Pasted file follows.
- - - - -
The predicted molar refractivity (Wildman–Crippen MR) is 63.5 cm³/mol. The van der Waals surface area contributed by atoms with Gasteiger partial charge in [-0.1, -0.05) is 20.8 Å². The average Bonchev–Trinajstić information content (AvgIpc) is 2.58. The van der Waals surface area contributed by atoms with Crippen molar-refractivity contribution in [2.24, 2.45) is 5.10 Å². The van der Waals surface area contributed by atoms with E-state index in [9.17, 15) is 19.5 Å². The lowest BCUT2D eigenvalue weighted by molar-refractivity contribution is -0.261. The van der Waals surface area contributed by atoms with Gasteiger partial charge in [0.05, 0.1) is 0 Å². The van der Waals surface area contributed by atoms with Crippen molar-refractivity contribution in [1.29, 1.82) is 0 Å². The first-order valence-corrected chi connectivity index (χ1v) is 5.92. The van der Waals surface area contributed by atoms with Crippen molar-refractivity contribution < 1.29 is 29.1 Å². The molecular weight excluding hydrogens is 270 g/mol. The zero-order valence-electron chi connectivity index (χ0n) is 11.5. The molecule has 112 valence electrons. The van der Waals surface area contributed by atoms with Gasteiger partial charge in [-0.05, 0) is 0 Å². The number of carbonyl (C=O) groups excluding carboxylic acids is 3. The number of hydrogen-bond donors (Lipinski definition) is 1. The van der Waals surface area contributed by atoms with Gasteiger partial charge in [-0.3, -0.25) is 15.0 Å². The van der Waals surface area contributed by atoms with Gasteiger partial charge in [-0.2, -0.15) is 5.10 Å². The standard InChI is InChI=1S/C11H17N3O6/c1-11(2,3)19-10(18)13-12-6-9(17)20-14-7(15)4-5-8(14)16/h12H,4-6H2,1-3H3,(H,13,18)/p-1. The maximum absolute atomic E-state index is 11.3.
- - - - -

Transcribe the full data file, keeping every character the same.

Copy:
The predicted molar refractivity (Wildman–Crippen MR) is 63.5 cm³/mol. The van der Waals surface area contributed by atoms with Gasteiger partial charge in [-0.1, -0.05) is 20.8 Å². The average Bonchev–Trinajstić information content (AvgIpc) is 2.58. The van der Waals surface area contributed by atoms with Crippen molar-refractivity contribution in [2.24, 2.45) is 5.10 Å². The van der Waals surface area contributed by atoms with E-state index in [9.17, 15) is 19.5 Å². The lowest BCUT2D eigenvalue weighted by molar-refractivity contribution is -0.261. The van der Waals surface area contributed by atoms with Gasteiger partial charge in [0.05, 0.1) is 0 Å². The van der Waals surface area contributed by atoms with Crippen molar-refractivity contribution in [1.29, 1.82) is 0 Å². The first-order valence-corrected chi connectivity index (χ1v) is 5.92. The van der Waals surface area contributed by atoms with Crippen molar-refractivity contribution < 1.29 is 29.1 Å². The molecular weight excluding hydrogens is 270 g/mol. The zero-order valence-electron chi connectivity index (χ0n) is 11.5. The molecule has 112 valence electrons. The van der Waals surface area contributed by atoms with Gasteiger partial charge in [-0.05, 0) is 0 Å². The number of carbonyl (C=O) groups excluding carboxylic acids is 3. The number of hydrogen-bond donors (Lipinski definition) is 1. The van der Waals surface area contributed by atoms with Gasteiger partial charge in [-0.3, -0.25) is 15.0 Å². The van der Waals surface area contributed by atoms with Gasteiger partial charge in [-0.2, -0.15) is 5.10 Å². The standard InChI is InChI=1S/C11H17N3O6/c1-11(2,3)19-10(18)13-12-6-9(17)20-14-7(15)4-5-8(14)16/h12H,4-6H2,1-3H3,(H,13,18)/p-1. The maximum absolute atomic E-state index is 11.3.